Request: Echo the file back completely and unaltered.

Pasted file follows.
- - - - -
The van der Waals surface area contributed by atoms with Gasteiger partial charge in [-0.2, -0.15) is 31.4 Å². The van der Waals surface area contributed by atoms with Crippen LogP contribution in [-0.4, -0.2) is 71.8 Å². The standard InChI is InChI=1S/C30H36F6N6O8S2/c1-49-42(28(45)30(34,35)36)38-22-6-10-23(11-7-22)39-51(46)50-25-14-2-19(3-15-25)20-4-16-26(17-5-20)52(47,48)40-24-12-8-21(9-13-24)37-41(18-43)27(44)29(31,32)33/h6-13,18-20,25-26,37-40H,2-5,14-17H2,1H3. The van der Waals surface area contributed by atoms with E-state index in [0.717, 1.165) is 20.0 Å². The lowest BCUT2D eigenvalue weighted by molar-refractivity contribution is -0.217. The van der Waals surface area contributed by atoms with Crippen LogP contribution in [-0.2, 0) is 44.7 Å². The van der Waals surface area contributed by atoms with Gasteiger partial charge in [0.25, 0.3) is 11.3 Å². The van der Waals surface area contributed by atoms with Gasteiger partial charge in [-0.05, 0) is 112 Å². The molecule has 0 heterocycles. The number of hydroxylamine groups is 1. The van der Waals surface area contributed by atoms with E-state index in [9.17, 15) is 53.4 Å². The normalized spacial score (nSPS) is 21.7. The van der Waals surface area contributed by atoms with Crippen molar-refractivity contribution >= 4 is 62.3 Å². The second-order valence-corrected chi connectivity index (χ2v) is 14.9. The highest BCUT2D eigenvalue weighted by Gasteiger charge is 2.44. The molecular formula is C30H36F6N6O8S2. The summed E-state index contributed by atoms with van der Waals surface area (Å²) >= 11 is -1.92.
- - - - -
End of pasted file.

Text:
The van der Waals surface area contributed by atoms with Gasteiger partial charge in [-0.2, -0.15) is 31.4 Å². The van der Waals surface area contributed by atoms with Crippen LogP contribution in [-0.4, -0.2) is 71.8 Å². The standard InChI is InChI=1S/C30H36F6N6O8S2/c1-49-42(28(45)30(34,35)36)38-22-6-10-23(11-7-22)39-51(46)50-25-14-2-19(3-15-25)20-4-16-26(17-5-20)52(47,48)40-24-12-8-21(9-13-24)37-41(18-43)27(44)29(31,32)33/h6-13,18-20,25-26,37-40H,2-5,14-17H2,1H3. The van der Waals surface area contributed by atoms with E-state index in [0.717, 1.165) is 20.0 Å². The lowest BCUT2D eigenvalue weighted by molar-refractivity contribution is -0.217. The van der Waals surface area contributed by atoms with Crippen LogP contribution in [-0.2, 0) is 44.7 Å². The van der Waals surface area contributed by atoms with Gasteiger partial charge in [0.25, 0.3) is 11.3 Å². The van der Waals surface area contributed by atoms with Gasteiger partial charge in [-0.05, 0) is 112 Å². The molecule has 0 heterocycles. The number of hydroxylamine groups is 1. The van der Waals surface area contributed by atoms with E-state index in [9.17, 15) is 53.4 Å². The normalized spacial score (nSPS) is 21.7. The van der Waals surface area contributed by atoms with Crippen molar-refractivity contribution >= 4 is 62.3 Å². The second-order valence-corrected chi connectivity index (χ2v) is 14.9. The highest BCUT2D eigenvalue weighted by Gasteiger charge is 2.44. The molecular formula is C30H36F6N6O8S2. The summed E-state index contributed by atoms with van der Waals surface area (Å²) >= 11 is -1.92.